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Does IBS go away?
Because IBS is a chronic condition, it may never go away completely. However, it can be managed relatively well through medication, diet, and other lifestyle changes. Speak with your gastroenterologist about how you can reduce your chances of having an IBS attack.
Is exercise good for IBS?
Many physicians recommend regular physical activity to help manage symptoms of IBS. Exercise can decrease bloating, minimize your stress, improve sleep patterns, and encourage regular bowel movements. If you plan on trying out exercising to reduce your symptoms, try low-intensity exercises like walking or yoga. Activities like running or interval training may increase your chances of flare-ups.
Does insurance cover IBS treatment?
Many major health insurance plans will cover the cost of visiting a gastroenterologist. There may be co-pays or coinsurance associated with your visits. You may also face higher costs if you have any procedures done or are prescribed any medications. Speak with your doctor before your visit to get an idea of what the fees will look like and if your insurance will cover most of them.
How can I improve my gut health?
There are many foods and supplements you can incorporate into your diet to improve the health of your gut. In addition to regular exercise, health professionals recommend prioritizing good sleep (seven to eight hours each night). Good sleep and taking time to relax will help reduce stress, which can cause issues in your gut. Fruits, vegetables, protein, and fat are all essential foods for a healthy diet. Adding good bacteria to your gut can be beneficial as well, so consider adding probiotics to your diet as well.
Irritable bowel syndrome (IBS) is a condition that affects many in the United States. Those with IBS may face symptoms of abdominal pain, constipation, bloating, and more. If you are experiencing a flare-up, you may visit an urgent care center for medication or treatment. In emergency situations, calling 911 or visiting an ER may be a better option. You can learn to manage your IBS by focusing on exercise, good sleep, and avoiding IBS food triggers.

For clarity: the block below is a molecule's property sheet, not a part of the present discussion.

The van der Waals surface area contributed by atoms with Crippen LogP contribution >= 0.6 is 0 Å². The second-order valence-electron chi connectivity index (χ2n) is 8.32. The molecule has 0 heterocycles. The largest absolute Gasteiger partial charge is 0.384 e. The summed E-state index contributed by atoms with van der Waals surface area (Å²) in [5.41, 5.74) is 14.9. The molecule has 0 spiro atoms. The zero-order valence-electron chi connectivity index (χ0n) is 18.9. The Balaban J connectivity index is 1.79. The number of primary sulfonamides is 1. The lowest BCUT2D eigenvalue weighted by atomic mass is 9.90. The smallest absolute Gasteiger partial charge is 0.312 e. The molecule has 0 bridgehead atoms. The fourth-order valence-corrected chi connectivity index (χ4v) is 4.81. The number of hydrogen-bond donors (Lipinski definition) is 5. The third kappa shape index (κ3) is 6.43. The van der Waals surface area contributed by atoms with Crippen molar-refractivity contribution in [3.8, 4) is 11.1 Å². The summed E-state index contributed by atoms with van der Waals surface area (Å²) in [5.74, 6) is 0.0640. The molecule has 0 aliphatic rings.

Prescription medications can become very expensive, especially without help from insurance. If your doctor has prescribed medication for your IBS symptoms, Mira can get it to you at a more affordable cost. For only $45 a month, Mira members receive up to 80% off over 1000 different prescription medications, low-cost urgent care visits, and same-day lab testing. Don’t let the cost bring you any more pain; sign up for Mira today.
Talor graduated from Penn State University with a B.S. in Biobehavioral Health, and minors in Spanish and Diversity & Inclusion in May of 2022. She has a passion for health equity and diversity in health. In the future, Talor hopes to work in public health policy reform to help eliminate health disparities. She enjoys reading, cooking, and listening to podcasts in her free time.